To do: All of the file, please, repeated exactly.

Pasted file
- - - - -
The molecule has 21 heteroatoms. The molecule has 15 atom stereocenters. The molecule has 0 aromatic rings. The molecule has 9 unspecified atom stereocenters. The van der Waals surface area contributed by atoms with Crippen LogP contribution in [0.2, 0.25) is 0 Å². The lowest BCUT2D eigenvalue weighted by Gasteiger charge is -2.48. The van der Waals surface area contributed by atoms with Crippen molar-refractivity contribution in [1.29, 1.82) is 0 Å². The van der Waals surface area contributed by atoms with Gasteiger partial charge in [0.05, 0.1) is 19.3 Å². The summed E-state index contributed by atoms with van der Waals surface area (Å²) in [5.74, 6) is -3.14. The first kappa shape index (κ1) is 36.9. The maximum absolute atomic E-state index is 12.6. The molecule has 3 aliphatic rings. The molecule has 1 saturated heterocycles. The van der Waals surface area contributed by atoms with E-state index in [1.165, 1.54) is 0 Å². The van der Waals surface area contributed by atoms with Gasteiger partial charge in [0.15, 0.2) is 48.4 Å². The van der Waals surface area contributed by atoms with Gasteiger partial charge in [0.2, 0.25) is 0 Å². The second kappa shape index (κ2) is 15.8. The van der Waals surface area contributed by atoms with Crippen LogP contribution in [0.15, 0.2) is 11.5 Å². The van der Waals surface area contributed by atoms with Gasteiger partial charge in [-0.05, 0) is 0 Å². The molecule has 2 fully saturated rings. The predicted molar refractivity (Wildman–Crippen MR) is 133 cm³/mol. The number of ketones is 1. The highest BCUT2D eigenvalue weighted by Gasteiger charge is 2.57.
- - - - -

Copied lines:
The molecule has 21 heteroatoms. The molecule has 15 atom stereocenters. The molecule has 0 aromatic rings. The molecule has 9 unspecified atom stereocenters. The van der Waals surface area contributed by atoms with Crippen LogP contribution in [0.2, 0.25) is 0 Å². The lowest BCUT2D eigenvalue weighted by Gasteiger charge is -2.48. The van der Waals surface area contributed by atoms with Crippen molar-refractivity contribution in [1.29, 1.82) is 0 Å². The van der Waals surface area contributed by atoms with Gasteiger partial charge in [0.05, 0.1) is 19.3 Å². The summed E-state index contributed by atoms with van der Waals surface area (Å²) in [5.74, 6) is -3.14. The first kappa shape index (κ1) is 36.9. The maximum absolute atomic E-state index is 12.6. The molecule has 3 aliphatic rings. The molecule has 1 saturated heterocycles. The van der Waals surface area contributed by atoms with E-state index in [1.165, 1.54) is 0 Å². The van der Waals surface area contributed by atoms with Gasteiger partial charge in [0.15, 0.2) is 48.4 Å². The van der Waals surface area contributed by atoms with Gasteiger partial charge in [0.2, 0.25) is 0 Å². The second kappa shape index (κ2) is 15.8. The van der Waals surface area contributed by atoms with Crippen LogP contribution in [0.15, 0.2) is 11.5 Å². The van der Waals surface area contributed by atoms with Gasteiger partial charge in [-0.05, 0) is 0 Å². The molecule has 2 fully saturated rings. The predicted molar refractivity (Wildman–Crippen MR) is 133 cm³/mol. The number of ketones is 1. The highest BCUT2D eigenvalue weighted by Gasteiger charge is 2.57.